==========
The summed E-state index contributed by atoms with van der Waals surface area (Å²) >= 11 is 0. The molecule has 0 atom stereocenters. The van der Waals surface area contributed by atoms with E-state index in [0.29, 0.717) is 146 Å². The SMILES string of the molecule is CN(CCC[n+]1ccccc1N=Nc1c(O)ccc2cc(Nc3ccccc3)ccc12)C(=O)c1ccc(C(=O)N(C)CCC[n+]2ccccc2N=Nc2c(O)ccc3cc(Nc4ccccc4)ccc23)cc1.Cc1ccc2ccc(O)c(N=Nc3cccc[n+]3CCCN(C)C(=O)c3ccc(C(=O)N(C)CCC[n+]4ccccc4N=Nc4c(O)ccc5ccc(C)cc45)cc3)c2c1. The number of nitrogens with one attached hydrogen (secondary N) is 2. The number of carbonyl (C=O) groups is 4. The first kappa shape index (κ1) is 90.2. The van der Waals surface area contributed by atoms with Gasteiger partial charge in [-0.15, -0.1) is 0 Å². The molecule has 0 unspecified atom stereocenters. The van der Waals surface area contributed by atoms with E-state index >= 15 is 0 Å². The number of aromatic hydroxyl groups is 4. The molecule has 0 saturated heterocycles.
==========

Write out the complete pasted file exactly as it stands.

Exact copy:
The summed E-state index contributed by atoms with van der Waals surface area (Å²) >= 11 is 0. The molecule has 0 atom stereocenters. The van der Waals surface area contributed by atoms with E-state index in [0.29, 0.717) is 146 Å². The SMILES string of the molecule is CN(CCC[n+]1ccccc1N=Nc1c(O)ccc2cc(Nc3ccccc3)ccc12)C(=O)c1ccc(C(=O)N(C)CCC[n+]2ccccc2N=Nc2c(O)ccc3cc(Nc4ccccc4)ccc23)cc1.Cc1ccc2ccc(O)c(N=Nc3cccc[n+]3CCCN(C)C(=O)c3ccc(C(=O)N(C)CCC[n+]4ccccc4N=Nc4c(O)ccc5ccc(C)cc45)cc3)c2c1. The number of nitrogens with one attached hydrogen (secondary N) is 2. The number of carbonyl (C=O) groups is 4. The first kappa shape index (κ1) is 90.2. The van der Waals surface area contributed by atoms with Gasteiger partial charge in [-0.15, -0.1) is 0 Å². The molecule has 0 unspecified atom stereocenters. The van der Waals surface area contributed by atoms with E-state index >= 15 is 0 Å². The number of aromatic hydroxyl groups is 4. The molecule has 0 saturated heterocycles.